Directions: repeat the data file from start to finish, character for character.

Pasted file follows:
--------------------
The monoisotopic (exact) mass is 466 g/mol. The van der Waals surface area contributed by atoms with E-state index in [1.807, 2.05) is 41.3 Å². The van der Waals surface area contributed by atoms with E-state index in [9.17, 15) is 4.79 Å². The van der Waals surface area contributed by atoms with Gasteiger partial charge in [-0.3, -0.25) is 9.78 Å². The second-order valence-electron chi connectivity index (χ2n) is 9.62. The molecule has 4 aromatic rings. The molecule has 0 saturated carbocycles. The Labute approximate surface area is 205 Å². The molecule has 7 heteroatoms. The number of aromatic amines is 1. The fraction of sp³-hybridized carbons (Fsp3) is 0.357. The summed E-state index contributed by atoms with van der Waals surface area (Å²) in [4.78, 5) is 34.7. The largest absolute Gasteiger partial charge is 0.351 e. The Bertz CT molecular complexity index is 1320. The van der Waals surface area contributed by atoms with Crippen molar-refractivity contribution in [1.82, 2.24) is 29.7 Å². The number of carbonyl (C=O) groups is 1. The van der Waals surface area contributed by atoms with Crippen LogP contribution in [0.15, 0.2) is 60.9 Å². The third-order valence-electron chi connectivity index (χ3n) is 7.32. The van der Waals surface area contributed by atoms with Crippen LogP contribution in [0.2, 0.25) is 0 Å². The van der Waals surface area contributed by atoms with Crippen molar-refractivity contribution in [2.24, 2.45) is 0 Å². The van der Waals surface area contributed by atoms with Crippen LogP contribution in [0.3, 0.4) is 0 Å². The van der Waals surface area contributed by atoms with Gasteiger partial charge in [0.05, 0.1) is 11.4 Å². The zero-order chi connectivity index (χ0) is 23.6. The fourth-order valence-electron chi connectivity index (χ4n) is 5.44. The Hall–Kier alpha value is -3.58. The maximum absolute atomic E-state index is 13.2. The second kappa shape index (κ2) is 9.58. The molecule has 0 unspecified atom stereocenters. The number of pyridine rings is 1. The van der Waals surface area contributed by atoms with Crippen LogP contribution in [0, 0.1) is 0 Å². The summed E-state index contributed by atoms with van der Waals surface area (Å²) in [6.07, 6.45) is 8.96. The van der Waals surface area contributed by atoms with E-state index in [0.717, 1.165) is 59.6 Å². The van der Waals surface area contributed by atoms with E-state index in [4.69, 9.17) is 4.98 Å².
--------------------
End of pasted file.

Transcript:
The monoisotopic (exact) mass is 466 g/mol. The van der Waals surface area contributed by atoms with E-state index in [1.807, 2.05) is 41.3 Å². The van der Waals surface area contributed by atoms with E-state index in [9.17, 15) is 4.79 Å². The van der Waals surface area contributed by atoms with Gasteiger partial charge in [-0.3, -0.25) is 9.78 Å². The second-order valence-electron chi connectivity index (χ2n) is 9.62. The molecule has 4 aromatic rings. The molecule has 0 saturated carbocycles. The Labute approximate surface area is 205 Å². The molecule has 7 heteroatoms. The number of aromatic amines is 1. The fraction of sp³-hybridized carbons (Fsp3) is 0.357. The summed E-state index contributed by atoms with van der Waals surface area (Å²) in [4.78, 5) is 34.7. The largest absolute Gasteiger partial charge is 0.351 e. The Bertz CT molecular complexity index is 1320. The van der Waals surface area contributed by atoms with Crippen molar-refractivity contribution in [1.82, 2.24) is 29.7 Å². The number of carbonyl (C=O) groups is 1. The van der Waals surface area contributed by atoms with Crippen LogP contribution in [0.15, 0.2) is 60.9 Å². The third-order valence-electron chi connectivity index (χ3n) is 7.32. The van der Waals surface area contributed by atoms with Crippen LogP contribution in [0.2, 0.25) is 0 Å². The van der Waals surface area contributed by atoms with Crippen molar-refractivity contribution in [2.24, 2.45) is 0 Å². The van der Waals surface area contributed by atoms with Crippen LogP contribution in [0.3, 0.4) is 0 Å². The van der Waals surface area contributed by atoms with Gasteiger partial charge in [0.05, 0.1) is 11.4 Å². The zero-order chi connectivity index (χ0) is 23.6. The fourth-order valence-electron chi connectivity index (χ4n) is 5.44. The Hall–Kier alpha value is -3.58. The maximum absolute atomic E-state index is 13.2. The second kappa shape index (κ2) is 9.58. The molecule has 0 unspecified atom stereocenters. The number of pyridine rings is 1. The van der Waals surface area contributed by atoms with Crippen LogP contribution in [0, 0.1) is 0 Å². The summed E-state index contributed by atoms with van der Waals surface area (Å²) in [6.07, 6.45) is 8.96. The van der Waals surface area contributed by atoms with E-state index in [0.717, 1.165) is 59.6 Å². The van der Waals surface area contributed by atoms with E-state index in [4.69, 9.17) is 4.98 Å².